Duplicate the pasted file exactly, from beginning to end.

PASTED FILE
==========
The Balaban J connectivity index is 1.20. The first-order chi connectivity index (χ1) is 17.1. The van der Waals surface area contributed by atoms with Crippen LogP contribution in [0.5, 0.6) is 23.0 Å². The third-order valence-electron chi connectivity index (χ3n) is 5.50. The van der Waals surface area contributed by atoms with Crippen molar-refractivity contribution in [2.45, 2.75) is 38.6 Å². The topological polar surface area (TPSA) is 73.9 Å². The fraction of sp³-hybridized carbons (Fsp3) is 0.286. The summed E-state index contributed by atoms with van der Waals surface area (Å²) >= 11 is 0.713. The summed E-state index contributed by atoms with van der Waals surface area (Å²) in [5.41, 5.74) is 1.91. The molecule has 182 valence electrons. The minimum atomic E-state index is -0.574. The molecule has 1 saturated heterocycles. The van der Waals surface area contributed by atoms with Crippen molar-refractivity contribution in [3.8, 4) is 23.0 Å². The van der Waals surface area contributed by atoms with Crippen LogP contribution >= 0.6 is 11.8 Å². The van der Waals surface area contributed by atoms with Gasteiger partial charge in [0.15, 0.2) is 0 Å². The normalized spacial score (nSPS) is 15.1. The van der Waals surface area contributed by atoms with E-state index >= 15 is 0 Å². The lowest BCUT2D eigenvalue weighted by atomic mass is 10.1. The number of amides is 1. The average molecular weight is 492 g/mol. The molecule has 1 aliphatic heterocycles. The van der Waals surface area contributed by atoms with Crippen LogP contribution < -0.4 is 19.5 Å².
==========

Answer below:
The Balaban J connectivity index is 1.20. The first-order chi connectivity index (χ1) is 17.1. The van der Waals surface area contributed by atoms with Crippen LogP contribution in [0.5, 0.6) is 23.0 Å². The third-order valence-electron chi connectivity index (χ3n) is 5.50. The van der Waals surface area contributed by atoms with Crippen molar-refractivity contribution in [2.45, 2.75) is 38.6 Å². The topological polar surface area (TPSA) is 73.9 Å². The fraction of sp³-hybridized carbons (Fsp3) is 0.286. The summed E-state index contributed by atoms with van der Waals surface area (Å²) >= 11 is 0.713. The summed E-state index contributed by atoms with van der Waals surface area (Å²) in [5.41, 5.74) is 1.91. The molecule has 182 valence electrons. The minimum atomic E-state index is -0.574. The molecule has 1 saturated heterocycles. The van der Waals surface area contributed by atoms with Crippen molar-refractivity contribution in [3.8, 4) is 23.0 Å². The van der Waals surface area contributed by atoms with Crippen LogP contribution >= 0.6 is 11.8 Å². The van der Waals surface area contributed by atoms with Gasteiger partial charge in [0.15, 0.2) is 0 Å². The normalized spacial score (nSPS) is 15.1. The van der Waals surface area contributed by atoms with E-state index >= 15 is 0 Å². The lowest BCUT2D eigenvalue weighted by atomic mass is 10.1. The number of amides is 1. The average molecular weight is 492 g/mol. The molecule has 1 aliphatic heterocycles. The van der Waals surface area contributed by atoms with Crippen LogP contribution < -0.4 is 19.5 Å².